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The Sunscreen You Wash On

Is a Solution for:
Sun Protection for Body
May 30, 2011 Reviewed by Sunil 7 Comments
“Hand Wash & Body Wash with Built in Sunscreen? YES!” That’s the first thing you’ll see when you land on the Solise website. The basic idea is simple: they’ve managed to fuse body wash and sunscreen together, after using it in the shower, the sunscreen “bonds with your skin's natural oils.” When you're done showering, your body is equipped with SPF-15 on every square inch that you washed which is most likely from your ears to in-between your toes. And this isn’t some formula that’s being made up in someone’s bathtub. Solise managed to get awarded the Skin Cancer Foundation's prestigious Seal of Recommendation.

Solise has to be one of the most hassle free sunscreen ideas that’s come along in a long time, forget the cumbersome sun gloves and you can put away that that Suntegrity we’ve recommended because you’ll be getting protection from both UVA and UVB rays and a natural body wash in one. Or am I jumping the gun?

Well, someone once said all that glitters is not gold and that saying may just ring true for Solise. For one, we can’t find a list of all of the ingredients but the site did say this: “The identity of individual components of this mixture is proprietary information and regarded to be a trade secret.” Disappointing to say the least but they did inform us about the active ingredients that do make this a sunscreen, and there are a few.

In it you’ll find homosalate which can absorb UVB radiation but does not protect against UVA. The side effect of this chemical is drying of the skin but we figured that Solise added some mystery ingredients to counteract that. There is also Octisalate which like homosalate can absorb UVB rays. My confusion is that the ethylhexanol portion has oil-like properties that probably wouldn’t work well in a body wash yet Solise claims that their product is “non-greasy.” Keeping with the UVB protection trend you’ll find Octinoxate among the ingredients and Oxybenzone, which is used to combat UVA rays. As Marta notes in the passage, it might not be the safest ingredient:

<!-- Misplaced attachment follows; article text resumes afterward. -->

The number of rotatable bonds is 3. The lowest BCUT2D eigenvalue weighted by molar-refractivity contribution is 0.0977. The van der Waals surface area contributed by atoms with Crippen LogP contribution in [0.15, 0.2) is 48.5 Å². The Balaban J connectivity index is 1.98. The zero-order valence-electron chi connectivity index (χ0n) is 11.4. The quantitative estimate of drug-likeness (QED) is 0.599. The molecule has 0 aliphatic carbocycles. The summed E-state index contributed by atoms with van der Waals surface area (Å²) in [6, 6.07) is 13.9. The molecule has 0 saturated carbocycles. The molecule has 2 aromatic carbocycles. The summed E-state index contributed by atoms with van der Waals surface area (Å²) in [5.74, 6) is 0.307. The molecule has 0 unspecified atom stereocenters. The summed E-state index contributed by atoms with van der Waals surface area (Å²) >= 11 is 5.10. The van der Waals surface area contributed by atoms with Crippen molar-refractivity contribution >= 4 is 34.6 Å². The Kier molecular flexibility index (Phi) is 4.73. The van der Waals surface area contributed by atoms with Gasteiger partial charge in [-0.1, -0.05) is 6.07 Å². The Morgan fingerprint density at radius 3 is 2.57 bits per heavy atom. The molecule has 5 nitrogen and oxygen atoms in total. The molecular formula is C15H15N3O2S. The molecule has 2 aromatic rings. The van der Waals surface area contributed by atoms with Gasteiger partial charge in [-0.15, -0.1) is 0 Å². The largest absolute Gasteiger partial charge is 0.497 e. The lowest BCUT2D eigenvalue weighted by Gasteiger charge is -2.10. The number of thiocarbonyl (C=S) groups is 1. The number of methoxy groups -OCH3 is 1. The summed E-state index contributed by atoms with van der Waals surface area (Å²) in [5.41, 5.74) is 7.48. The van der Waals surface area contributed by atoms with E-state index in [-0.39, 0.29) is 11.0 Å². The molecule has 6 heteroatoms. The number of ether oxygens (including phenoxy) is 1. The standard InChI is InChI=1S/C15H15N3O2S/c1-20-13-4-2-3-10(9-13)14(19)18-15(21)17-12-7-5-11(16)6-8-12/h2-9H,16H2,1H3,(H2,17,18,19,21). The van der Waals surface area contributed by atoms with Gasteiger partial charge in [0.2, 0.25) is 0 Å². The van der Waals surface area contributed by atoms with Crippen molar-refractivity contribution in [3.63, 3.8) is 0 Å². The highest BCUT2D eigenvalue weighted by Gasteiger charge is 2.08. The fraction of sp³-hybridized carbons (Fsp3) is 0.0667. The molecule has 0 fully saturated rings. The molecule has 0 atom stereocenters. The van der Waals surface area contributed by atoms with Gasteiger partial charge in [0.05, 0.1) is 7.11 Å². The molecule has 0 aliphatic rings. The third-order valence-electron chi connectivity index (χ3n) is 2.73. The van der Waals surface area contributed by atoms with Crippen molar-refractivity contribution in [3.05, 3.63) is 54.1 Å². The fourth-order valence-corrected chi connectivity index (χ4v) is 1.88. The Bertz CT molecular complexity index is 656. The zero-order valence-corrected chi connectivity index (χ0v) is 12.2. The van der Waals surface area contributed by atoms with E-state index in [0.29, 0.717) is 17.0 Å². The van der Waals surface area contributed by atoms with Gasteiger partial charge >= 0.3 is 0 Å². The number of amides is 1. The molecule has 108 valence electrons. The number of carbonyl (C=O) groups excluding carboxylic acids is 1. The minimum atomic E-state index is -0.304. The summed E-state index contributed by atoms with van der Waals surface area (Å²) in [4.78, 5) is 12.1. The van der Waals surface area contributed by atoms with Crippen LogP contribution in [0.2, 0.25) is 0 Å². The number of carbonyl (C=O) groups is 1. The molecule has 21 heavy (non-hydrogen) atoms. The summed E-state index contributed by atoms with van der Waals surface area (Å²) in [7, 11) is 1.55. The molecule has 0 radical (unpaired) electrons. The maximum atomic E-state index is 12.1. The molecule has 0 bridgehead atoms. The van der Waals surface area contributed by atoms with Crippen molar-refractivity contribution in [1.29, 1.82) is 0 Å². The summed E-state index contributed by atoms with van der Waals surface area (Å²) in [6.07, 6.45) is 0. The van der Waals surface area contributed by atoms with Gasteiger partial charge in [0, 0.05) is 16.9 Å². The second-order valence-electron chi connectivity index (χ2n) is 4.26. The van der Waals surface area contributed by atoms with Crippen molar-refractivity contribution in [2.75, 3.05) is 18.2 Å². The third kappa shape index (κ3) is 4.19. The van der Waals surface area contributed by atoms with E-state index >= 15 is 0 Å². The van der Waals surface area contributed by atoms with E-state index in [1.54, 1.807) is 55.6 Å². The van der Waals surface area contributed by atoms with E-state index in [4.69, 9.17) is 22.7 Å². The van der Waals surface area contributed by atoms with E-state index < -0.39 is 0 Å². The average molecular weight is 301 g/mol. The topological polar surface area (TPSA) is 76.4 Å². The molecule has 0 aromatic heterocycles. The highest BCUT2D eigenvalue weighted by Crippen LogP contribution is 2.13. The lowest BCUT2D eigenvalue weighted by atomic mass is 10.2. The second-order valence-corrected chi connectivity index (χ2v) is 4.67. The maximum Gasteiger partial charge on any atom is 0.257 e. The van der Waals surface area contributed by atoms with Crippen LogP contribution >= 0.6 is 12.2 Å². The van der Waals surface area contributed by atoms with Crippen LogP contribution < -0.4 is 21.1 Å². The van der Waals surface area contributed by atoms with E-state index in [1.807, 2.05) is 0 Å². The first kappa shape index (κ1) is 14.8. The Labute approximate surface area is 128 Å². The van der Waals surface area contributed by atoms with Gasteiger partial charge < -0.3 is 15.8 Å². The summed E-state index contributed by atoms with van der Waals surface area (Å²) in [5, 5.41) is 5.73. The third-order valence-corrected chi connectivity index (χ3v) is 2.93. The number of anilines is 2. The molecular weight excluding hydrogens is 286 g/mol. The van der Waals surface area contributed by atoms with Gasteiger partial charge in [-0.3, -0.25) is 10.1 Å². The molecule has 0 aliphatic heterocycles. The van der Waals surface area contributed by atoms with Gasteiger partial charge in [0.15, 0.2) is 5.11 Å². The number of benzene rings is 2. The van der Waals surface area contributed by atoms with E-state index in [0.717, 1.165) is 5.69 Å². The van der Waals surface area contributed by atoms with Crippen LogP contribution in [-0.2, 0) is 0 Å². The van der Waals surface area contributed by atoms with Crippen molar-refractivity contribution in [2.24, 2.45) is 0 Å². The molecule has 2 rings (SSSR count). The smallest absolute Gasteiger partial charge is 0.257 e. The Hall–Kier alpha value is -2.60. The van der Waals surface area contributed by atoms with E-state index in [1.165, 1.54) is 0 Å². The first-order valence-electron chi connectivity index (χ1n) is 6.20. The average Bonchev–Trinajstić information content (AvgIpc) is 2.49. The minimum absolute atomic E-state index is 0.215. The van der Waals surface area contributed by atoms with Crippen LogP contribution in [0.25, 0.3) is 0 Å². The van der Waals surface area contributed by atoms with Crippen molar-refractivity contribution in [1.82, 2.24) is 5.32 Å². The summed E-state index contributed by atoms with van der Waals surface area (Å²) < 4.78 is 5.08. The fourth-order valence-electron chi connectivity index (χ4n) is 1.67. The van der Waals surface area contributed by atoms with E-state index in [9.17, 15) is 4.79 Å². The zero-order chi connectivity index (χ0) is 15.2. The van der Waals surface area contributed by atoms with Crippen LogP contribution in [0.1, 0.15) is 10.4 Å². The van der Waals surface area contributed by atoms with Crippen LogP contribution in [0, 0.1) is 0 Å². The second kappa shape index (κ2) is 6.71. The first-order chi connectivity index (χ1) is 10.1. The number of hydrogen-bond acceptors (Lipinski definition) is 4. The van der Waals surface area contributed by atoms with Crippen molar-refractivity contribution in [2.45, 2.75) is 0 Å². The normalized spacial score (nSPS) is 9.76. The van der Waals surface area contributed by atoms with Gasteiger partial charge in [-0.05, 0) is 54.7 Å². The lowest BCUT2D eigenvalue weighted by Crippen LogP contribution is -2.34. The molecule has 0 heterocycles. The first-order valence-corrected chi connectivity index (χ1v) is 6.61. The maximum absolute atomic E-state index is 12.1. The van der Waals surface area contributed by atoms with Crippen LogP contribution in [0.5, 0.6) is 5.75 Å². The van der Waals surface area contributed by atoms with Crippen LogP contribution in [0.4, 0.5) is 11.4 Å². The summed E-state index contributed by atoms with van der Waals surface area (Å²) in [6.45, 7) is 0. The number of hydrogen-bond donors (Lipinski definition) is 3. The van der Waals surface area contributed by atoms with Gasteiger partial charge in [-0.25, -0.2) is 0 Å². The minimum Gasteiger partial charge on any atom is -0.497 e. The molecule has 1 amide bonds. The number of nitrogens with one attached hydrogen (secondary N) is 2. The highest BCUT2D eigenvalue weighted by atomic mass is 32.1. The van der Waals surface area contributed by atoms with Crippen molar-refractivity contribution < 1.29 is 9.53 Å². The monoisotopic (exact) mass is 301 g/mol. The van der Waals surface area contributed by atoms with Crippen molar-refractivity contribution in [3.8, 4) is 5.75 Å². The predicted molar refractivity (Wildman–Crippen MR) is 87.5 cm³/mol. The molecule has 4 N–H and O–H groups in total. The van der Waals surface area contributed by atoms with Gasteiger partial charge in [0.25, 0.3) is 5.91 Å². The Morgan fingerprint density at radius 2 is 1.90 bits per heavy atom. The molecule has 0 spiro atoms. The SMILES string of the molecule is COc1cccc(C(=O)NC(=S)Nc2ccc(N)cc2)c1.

"For many years, the dangers were ignored on the assumption that oxybenzone didn’t get absorbed by the skin. A team of researchers in Australia, led by Cameron Hayden, demonstrated otherwise using commercially available sunscreen with a 6% concentration  of oxybenzone. Haydon’s conclusion: the use of oxybenzone is inadvisable for large surface area application for extended and repeated periods."

Using Solise as a body wash on a daily basis would probably fit the description of extended and repeated periods. Their final listed ingredient is Titanium Dioxide. Titanium Dioxide is a UV blocker but it is believed that it may be absorbed into the skin and according to the International Agency for Research on Cancer (IARC) “possibly carcinogenic to humans.”

The product also says it’s hypoallergenic, will not clog pores (for those worrying about washing your face with it in the shower), it’s paraben free, and it’s anti-aging. I have no idea what anti-aging means as there aren’t details about what ingredients would make it anti-aging aside from the sun protection you’ll be getting.

Overall, it’s hard to make a distinction as to how great this product is. They haven’t done any clinical test that I can analyze but did note “Our tests indicate that after showering in the morning with Solise, its SPF shield dropped to 12 by 5:00 PM that afternoon.” Once again, vague. The last time I checked, the morning can be anywhere from 3am to 10am. Perhaps worst of all is that right on the main page they proclaim “Solise has natural emollients, a gentle fragrance and effective skin conditioners.” The hazards of fragrance in products are very real so it was unfortunate to see that listed.

We love the idea of a paraben free sunscreen body wash that’s kind of affordable (8oz for $13.99). It’s also great that they offer a hand wash so you can avoid the sun gloves, but we’d like to know more about what’s in it and see some clinical tests done before we put this in our bathrooms.

Would you be willing to shower with this sunscreen on a daily basis or would you rather keep your body wash and sunscreen separate?
  • August 7, 2016

    by md